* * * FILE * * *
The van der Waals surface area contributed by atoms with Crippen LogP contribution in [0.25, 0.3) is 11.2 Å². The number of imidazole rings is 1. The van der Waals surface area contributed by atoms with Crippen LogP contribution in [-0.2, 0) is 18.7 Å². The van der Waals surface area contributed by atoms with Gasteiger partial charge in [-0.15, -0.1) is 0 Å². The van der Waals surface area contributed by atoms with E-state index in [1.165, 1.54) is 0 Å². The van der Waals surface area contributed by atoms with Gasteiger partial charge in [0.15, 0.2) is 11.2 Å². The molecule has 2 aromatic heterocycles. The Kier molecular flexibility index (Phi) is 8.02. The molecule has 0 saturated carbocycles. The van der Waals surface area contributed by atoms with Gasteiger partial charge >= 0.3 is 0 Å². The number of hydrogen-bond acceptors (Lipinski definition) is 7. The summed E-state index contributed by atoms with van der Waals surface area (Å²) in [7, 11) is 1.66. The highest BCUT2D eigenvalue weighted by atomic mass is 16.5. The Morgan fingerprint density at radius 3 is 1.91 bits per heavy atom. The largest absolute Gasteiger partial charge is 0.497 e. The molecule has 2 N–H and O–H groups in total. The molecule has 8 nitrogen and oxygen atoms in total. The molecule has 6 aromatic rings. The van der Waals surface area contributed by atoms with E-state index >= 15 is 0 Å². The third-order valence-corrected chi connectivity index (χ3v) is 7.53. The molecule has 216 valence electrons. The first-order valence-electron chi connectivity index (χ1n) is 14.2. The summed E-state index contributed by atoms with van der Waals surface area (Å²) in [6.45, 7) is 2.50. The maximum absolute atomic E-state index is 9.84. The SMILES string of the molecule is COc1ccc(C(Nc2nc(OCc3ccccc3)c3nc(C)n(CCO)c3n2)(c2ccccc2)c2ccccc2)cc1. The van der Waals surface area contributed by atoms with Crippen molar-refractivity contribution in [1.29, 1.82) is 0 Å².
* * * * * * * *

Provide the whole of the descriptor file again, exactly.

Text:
The van der Waals surface area contributed by atoms with Crippen LogP contribution in [0.25, 0.3) is 11.2 Å². The number of imidazole rings is 1. The van der Waals surface area contributed by atoms with Crippen LogP contribution in [-0.2, 0) is 18.7 Å². The van der Waals surface area contributed by atoms with Gasteiger partial charge in [-0.15, -0.1) is 0 Å². The van der Waals surface area contributed by atoms with E-state index in [1.165, 1.54) is 0 Å². The van der Waals surface area contributed by atoms with Gasteiger partial charge in [0.15, 0.2) is 11.2 Å². The molecule has 2 aromatic heterocycles. The Kier molecular flexibility index (Phi) is 8.02. The molecule has 0 saturated carbocycles. The van der Waals surface area contributed by atoms with Gasteiger partial charge >= 0.3 is 0 Å². The number of hydrogen-bond acceptors (Lipinski definition) is 7. The summed E-state index contributed by atoms with van der Waals surface area (Å²) in [7, 11) is 1.66. The highest BCUT2D eigenvalue weighted by atomic mass is 16.5. The Morgan fingerprint density at radius 3 is 1.91 bits per heavy atom. The largest absolute Gasteiger partial charge is 0.497 e. The molecule has 2 N–H and O–H groups in total. The molecule has 8 nitrogen and oxygen atoms in total. The molecule has 6 aromatic rings. The van der Waals surface area contributed by atoms with E-state index >= 15 is 0 Å². The third-order valence-corrected chi connectivity index (χ3v) is 7.53. The molecule has 216 valence electrons. The first-order valence-electron chi connectivity index (χ1n) is 14.2. The summed E-state index contributed by atoms with van der Waals surface area (Å²) in [6.45, 7) is 2.50. The maximum absolute atomic E-state index is 9.84. The SMILES string of the molecule is COc1ccc(C(Nc2nc(OCc3ccccc3)c3nc(C)n(CCO)c3n2)(c2ccccc2)c2ccccc2)cc1. The van der Waals surface area contributed by atoms with Crippen molar-refractivity contribution in [1.29, 1.82) is 0 Å².